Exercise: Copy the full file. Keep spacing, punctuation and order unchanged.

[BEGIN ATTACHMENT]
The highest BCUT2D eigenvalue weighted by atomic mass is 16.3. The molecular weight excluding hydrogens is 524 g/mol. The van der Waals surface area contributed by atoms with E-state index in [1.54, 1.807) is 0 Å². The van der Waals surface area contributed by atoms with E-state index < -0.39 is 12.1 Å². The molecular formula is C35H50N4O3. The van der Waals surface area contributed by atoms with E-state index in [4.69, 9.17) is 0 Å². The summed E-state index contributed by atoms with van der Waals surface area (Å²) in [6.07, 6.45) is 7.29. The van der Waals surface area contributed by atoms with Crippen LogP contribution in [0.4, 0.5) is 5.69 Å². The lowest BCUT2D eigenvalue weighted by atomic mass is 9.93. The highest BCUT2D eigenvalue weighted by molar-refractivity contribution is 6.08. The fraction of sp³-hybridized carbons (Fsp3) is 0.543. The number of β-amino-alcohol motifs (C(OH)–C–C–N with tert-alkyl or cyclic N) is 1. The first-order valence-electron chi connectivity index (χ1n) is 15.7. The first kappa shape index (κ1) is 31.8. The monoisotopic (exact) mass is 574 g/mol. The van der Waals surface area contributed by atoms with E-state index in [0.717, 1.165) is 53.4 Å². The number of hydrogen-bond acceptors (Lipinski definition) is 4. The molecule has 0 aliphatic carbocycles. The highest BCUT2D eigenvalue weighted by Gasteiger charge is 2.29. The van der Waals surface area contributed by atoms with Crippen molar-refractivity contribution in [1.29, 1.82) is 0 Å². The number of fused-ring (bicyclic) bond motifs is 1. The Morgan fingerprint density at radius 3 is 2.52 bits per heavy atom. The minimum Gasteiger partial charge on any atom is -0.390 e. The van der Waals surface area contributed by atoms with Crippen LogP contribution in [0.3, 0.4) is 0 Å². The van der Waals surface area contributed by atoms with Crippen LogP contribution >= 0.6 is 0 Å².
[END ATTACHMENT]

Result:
The highest BCUT2D eigenvalue weighted by atomic mass is 16.3. The molecular weight excluding hydrogens is 524 g/mol. The van der Waals surface area contributed by atoms with E-state index in [1.54, 1.807) is 0 Å². The van der Waals surface area contributed by atoms with E-state index < -0.39 is 12.1 Å². The molecular formula is C35H50N4O3. The van der Waals surface area contributed by atoms with E-state index in [4.69, 9.17) is 0 Å². The summed E-state index contributed by atoms with van der Waals surface area (Å²) in [6.07, 6.45) is 7.29. The van der Waals surface area contributed by atoms with Crippen LogP contribution in [0.4, 0.5) is 5.69 Å². The lowest BCUT2D eigenvalue weighted by atomic mass is 9.93. The highest BCUT2D eigenvalue weighted by molar-refractivity contribution is 6.08. The fraction of sp³-hybridized carbons (Fsp3) is 0.543. The number of β-amino-alcohol motifs (C(OH)–C–C–N with tert-alkyl or cyclic N) is 1. The first-order valence-electron chi connectivity index (χ1n) is 15.7. The first kappa shape index (κ1) is 31.8. The monoisotopic (exact) mass is 574 g/mol. The van der Waals surface area contributed by atoms with E-state index in [0.717, 1.165) is 53.4 Å². The number of hydrogen-bond acceptors (Lipinski definition) is 4. The molecule has 0 aliphatic carbocycles. The highest BCUT2D eigenvalue weighted by Gasteiger charge is 2.29. The van der Waals surface area contributed by atoms with Crippen molar-refractivity contribution in [1.29, 1.82) is 0 Å². The number of fused-ring (bicyclic) bond motifs is 1. The Morgan fingerprint density at radius 3 is 2.52 bits per heavy atom. The minimum Gasteiger partial charge on any atom is -0.390 e. The van der Waals surface area contributed by atoms with Crippen LogP contribution in [0.3, 0.4) is 0 Å². The van der Waals surface area contributed by atoms with Crippen LogP contribution >= 0.6 is 0 Å².